British take-home grocery sales rose by 14.3% during the 12 weeks to 17 May, the fastest rate since comparable records began in 1994, according to the latest figures released by Kantar today.
Fraser McKevitt, head of retail and consumer insight at Kantar, comments: “The most recent three-month period now includes both the pre-lockdown rush to the shops in March, and eight weeks of stay-at-home advice from Government – a combination which has resulted in the fastest growth in take-home grocery sales for over 25 years.
While these are bumper figures, it remains true that the overall picture for some grocers will be less positive, as supermarkets continue to feel the impact of a considerable reduction in on-the-go spend on meals, drinks and snacks. Those categories usually add up to £1 billion over the course of 12 weeks and they aren’t included in these numbers.”
In the latest four weeks to 17 May, take-home grocery sales growth accelerated to 17.2% year on year as the Government announced the first stage of easing lockdown restrictions.
Fraser McKevitt comments: “In the most recent four weeks, the trend towards fewer, larger shops that we saw in April broadly continued. Shoppers visited the supermarket 3.5 times per week on average, meaning 100 million fewer trips overall than the same month last year, and increased their spend each trip to £27.41 – nearly 50% more than they did during normal times.
“People have been working their way through their store cupboards over the past couple of months and some will now be spending a bit more on each visit to the supermarket to replenish supplies.
The greatest rise in spending has been among families with children over the age of 16 living at home, reaching £618 on average this month compared with £545 last May, as they continue to cater for more people living under one roof and compensate for meals not eaten at work, school or college, or while socialising with friends”.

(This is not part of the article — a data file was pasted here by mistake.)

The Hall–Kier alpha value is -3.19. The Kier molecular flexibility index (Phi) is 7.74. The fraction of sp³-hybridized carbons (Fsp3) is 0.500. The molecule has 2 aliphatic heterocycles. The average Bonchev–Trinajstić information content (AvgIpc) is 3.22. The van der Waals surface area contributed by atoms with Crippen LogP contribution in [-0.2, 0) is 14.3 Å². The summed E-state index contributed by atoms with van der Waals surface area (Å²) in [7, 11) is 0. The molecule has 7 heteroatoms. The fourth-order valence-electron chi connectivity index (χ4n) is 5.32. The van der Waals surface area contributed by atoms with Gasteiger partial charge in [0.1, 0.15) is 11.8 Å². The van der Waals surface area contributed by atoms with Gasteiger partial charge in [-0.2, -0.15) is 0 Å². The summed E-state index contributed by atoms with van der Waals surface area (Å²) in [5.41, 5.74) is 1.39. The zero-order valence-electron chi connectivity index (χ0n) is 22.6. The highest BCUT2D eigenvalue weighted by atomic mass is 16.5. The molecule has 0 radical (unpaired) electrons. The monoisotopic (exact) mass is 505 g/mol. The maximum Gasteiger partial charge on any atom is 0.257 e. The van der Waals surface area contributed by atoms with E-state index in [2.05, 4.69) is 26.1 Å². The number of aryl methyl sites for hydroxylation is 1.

Some of this spend has been directed online, and shoppers trying to make use of delivery services when they can have increased digital sales by 75%.
Fraser McKevitt comments: “Online shopping now accounts for 11.5% of all grocery sales, gaining more ground and attracting more new shoppers in 2020 than the channel has in the previous five years.
The retailers have done a brilliant job of reacting to a sudden spike in demand by increasing their online capacity, and it’s meant that nearly one in five British households ordered groceries online in the most recent four weeks, 1.6 million more than this time last year. And it’s not just groceries experiencing a boom – people missing their favourite restaurants and wanting to treat themselves have pushed takeaway deliveries up by 250% year on year.
“While the gains made by online shopping are unlikely to be sustained at these levels, the crisis has certainly accelerated the move towards online. The grocers have attracted a new group of customers, in particular older demographics, and we expect some of them may continue using online services and enjoying the convenience that home delivery provides.”